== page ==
# Open SourceMolecular Dynamics

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exercises:2017_uzh_cmest:defects_in_graphene

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 exercises:2017_uzh_cmest:defects_in_graphene [2017/10/31 18:38]tmueller [Analyzing defects in graphene] exercises:2017_uzh_cmest:defects_in_graphene [2017/11/02 10:08] (current)tmueller Both sides previous revision Previous revision 2017/11/02 10:08 tmueller 2017/10/31 18:38 tmueller [Analyzing defects in graphene] 2017/10/31 18:37 tmueller created 2017/11/02 10:08 tmueller 2017/10/31 18:38 tmueller [Analyzing defects in graphene] 2017/10/31 18:37 tmueller created Line 80: Line 80: &END FORCE_EVAL &END FORCE_EVAL ​ - The When comparing scaled coordinates between papers and code input scripts, always make sure that they use the same coordinate systems and definitions for a unit cell (both real and reciprocal space). For example while many sources (like the [[http://​www.sciencedirect.com/​science/​article/​pii/​S0927025610002697|paper of Curtarolo, Setyawan]]) assume a 120° degree angle between $a$ and $b$ for a hexagonal cell, you can also define it to be a 60° angle (like the default in CP2K).When comparing scaled coordinates between papers and code input scripts, always make sure that they use the same coordinate systems and definitions for a unit cell (both real and reciprocal space). For example while many sources (like the [[http://​www.sciencedirect.com/​science/​article/​pii/​S0927025610002697|paper of Curtarolo, Setyawan]]) assume a 120° degree angle between $a$ and $b$ for a hexagonal cell, you can also define it to be a 60° angle (like the default in CP2K).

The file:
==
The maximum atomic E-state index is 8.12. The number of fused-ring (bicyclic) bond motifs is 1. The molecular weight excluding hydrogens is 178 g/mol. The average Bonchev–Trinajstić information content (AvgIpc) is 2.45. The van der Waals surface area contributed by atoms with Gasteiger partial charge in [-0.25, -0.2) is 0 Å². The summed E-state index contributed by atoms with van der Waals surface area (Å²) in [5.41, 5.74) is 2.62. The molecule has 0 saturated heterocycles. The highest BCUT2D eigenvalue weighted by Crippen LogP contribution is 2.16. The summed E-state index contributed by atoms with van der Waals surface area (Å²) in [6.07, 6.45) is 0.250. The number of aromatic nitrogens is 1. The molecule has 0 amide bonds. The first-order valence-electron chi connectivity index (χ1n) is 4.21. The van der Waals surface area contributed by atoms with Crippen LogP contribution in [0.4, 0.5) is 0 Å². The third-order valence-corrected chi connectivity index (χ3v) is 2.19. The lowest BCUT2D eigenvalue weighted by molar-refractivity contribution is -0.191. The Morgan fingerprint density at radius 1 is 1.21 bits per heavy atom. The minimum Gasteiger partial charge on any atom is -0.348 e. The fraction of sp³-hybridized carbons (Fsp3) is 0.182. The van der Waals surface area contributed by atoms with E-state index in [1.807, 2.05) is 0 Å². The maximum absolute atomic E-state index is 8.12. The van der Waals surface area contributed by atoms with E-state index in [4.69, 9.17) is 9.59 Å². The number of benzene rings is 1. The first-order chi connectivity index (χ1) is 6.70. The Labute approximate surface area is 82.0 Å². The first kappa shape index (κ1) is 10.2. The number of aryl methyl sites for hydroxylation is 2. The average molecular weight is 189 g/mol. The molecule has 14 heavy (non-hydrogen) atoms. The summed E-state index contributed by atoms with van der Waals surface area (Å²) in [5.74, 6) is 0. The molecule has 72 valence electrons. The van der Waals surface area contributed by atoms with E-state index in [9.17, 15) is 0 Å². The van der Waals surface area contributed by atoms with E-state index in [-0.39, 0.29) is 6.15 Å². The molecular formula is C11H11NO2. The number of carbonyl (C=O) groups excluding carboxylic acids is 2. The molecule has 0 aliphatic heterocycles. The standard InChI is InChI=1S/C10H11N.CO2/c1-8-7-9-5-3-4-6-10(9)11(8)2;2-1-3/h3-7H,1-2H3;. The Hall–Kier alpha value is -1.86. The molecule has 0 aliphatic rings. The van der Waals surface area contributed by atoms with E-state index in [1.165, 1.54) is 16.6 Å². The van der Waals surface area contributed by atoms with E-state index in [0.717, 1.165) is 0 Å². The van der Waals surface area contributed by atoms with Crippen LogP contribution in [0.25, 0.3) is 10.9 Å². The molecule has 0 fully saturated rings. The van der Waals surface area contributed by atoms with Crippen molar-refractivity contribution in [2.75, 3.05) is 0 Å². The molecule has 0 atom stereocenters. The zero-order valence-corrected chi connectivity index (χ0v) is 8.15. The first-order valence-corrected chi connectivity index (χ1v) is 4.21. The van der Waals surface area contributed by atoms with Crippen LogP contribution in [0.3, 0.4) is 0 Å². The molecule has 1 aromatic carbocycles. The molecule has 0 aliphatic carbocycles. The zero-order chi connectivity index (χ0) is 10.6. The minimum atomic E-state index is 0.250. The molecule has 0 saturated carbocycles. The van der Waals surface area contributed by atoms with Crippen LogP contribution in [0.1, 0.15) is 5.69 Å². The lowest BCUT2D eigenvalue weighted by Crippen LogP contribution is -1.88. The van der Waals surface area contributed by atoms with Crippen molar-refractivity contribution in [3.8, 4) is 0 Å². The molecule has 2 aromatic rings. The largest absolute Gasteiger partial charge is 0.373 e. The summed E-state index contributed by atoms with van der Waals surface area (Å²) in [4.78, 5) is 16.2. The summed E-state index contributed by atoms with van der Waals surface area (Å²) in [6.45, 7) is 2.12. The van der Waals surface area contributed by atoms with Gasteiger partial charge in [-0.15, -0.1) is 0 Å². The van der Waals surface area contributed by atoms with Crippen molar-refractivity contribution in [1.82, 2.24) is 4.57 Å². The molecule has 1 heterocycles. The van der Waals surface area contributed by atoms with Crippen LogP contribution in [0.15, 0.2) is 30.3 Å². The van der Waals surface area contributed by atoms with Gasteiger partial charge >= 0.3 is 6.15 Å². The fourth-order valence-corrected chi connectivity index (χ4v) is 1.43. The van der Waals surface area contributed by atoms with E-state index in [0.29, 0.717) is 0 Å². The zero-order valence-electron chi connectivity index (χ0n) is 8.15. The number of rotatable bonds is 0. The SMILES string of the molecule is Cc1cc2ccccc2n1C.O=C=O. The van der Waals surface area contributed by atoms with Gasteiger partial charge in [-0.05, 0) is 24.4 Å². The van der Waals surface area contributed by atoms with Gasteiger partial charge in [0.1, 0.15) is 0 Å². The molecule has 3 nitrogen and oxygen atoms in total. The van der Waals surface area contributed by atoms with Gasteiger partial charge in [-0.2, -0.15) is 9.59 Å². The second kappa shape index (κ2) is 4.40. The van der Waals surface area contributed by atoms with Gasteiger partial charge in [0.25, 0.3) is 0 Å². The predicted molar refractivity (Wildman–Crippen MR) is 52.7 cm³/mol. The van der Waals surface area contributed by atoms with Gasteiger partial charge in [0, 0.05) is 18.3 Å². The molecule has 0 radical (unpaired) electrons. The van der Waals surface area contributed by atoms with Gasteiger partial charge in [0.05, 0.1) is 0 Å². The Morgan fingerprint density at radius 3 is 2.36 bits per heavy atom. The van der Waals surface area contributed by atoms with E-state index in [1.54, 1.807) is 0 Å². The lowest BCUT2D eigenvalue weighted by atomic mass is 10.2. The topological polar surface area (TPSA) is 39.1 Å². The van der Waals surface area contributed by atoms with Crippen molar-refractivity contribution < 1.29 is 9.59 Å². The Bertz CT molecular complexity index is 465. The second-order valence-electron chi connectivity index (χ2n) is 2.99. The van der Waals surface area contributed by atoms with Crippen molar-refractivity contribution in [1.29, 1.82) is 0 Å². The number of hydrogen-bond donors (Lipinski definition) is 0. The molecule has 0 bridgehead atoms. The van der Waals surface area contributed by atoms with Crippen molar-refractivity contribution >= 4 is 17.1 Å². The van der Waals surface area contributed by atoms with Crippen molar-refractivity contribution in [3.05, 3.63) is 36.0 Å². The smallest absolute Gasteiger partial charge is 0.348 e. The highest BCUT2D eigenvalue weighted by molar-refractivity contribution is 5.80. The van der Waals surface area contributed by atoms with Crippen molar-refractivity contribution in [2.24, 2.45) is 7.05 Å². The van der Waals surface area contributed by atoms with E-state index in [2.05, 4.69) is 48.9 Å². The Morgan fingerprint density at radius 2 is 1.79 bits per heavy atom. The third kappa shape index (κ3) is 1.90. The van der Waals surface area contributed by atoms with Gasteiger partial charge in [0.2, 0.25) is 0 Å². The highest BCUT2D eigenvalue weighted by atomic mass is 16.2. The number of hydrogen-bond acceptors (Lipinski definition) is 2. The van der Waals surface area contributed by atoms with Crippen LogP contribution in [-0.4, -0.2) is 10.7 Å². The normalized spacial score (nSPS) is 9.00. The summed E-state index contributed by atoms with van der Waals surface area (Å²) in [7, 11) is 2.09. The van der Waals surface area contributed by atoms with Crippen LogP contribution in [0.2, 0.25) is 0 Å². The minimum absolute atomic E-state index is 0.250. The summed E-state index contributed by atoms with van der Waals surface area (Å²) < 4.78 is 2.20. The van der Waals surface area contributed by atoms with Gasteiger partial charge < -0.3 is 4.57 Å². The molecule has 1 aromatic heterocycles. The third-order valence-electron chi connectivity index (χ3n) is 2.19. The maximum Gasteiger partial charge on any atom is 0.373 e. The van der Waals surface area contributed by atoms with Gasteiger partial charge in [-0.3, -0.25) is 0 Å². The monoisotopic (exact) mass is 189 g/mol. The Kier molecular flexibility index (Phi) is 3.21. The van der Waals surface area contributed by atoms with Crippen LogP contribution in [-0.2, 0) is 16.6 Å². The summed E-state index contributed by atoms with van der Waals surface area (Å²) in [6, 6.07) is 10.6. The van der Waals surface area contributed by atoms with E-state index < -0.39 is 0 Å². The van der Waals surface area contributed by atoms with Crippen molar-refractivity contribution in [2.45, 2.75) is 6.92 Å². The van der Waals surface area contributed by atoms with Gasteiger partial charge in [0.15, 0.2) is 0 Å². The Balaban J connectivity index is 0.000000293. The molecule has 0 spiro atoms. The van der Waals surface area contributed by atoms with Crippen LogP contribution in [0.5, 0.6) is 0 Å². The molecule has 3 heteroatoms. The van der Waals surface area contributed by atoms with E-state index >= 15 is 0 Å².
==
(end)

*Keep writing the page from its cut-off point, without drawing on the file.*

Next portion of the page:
exercises/2017_uzh_cmest/defects_in_graphene.txt · Last modified: 2017/11/02 10:08 by tmueller